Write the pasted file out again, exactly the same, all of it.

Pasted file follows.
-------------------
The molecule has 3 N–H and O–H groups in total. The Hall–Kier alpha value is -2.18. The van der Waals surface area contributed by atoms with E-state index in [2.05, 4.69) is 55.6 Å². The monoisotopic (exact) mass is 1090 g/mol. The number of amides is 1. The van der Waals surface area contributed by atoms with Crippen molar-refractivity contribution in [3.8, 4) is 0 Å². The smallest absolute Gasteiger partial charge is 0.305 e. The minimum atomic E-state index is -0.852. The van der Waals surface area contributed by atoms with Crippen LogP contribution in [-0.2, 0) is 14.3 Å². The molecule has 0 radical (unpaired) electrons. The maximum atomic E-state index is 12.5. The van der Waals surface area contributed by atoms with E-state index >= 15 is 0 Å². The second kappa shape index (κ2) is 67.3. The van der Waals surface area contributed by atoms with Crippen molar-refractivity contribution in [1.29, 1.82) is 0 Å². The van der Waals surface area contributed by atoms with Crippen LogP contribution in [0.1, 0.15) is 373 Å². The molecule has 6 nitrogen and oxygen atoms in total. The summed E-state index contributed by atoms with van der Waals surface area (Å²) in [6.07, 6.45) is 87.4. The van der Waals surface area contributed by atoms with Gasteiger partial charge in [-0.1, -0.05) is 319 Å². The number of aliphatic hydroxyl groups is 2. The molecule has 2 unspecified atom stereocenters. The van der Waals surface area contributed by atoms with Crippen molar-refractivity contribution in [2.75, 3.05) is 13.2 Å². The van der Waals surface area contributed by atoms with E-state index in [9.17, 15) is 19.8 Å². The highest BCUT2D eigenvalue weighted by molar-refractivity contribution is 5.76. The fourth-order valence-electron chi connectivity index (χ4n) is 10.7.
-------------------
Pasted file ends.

The molecule has 3 N–H and O–H groups in total. The Hall–Kier alpha value is -2.18. The van der Waals surface area contributed by atoms with E-state index in [2.05, 4.69) is 55.6 Å². The monoisotopic (exact) mass is 1090 g/mol. The number of amides is 1. The van der Waals surface area contributed by atoms with Crippen molar-refractivity contribution in [3.8, 4) is 0 Å². The smallest absolute Gasteiger partial charge is 0.305 e. The minimum atomic E-state index is -0.852. The van der Waals surface area contributed by atoms with Crippen LogP contribution in [-0.2, 0) is 14.3 Å². The molecule has 0 radical (unpaired) electrons. The maximum atomic E-state index is 12.5. The van der Waals surface area contributed by atoms with E-state index >= 15 is 0 Å². The second kappa shape index (κ2) is 67.3. The van der Waals surface area contributed by atoms with Crippen molar-refractivity contribution in [1.29, 1.82) is 0 Å². The van der Waals surface area contributed by atoms with Crippen LogP contribution in [0.1, 0.15) is 373 Å². The molecule has 6 nitrogen and oxygen atoms in total. The summed E-state index contributed by atoms with van der Waals surface area (Å²) in [6.07, 6.45) is 87.4. The van der Waals surface area contributed by atoms with Gasteiger partial charge in [-0.1, -0.05) is 319 Å². The number of aliphatic hydroxyl groups is 2. The molecule has 2 unspecified atom stereocenters. The van der Waals surface area contributed by atoms with Crippen molar-refractivity contribution in [2.75, 3.05) is 13.2 Å². The van der Waals surface area contributed by atoms with E-state index in [9.17, 15) is 19.8 Å². The highest BCUT2D eigenvalue weighted by molar-refractivity contribution is 5.76. The fourth-order valence-electron chi connectivity index (χ4n) is 10.7.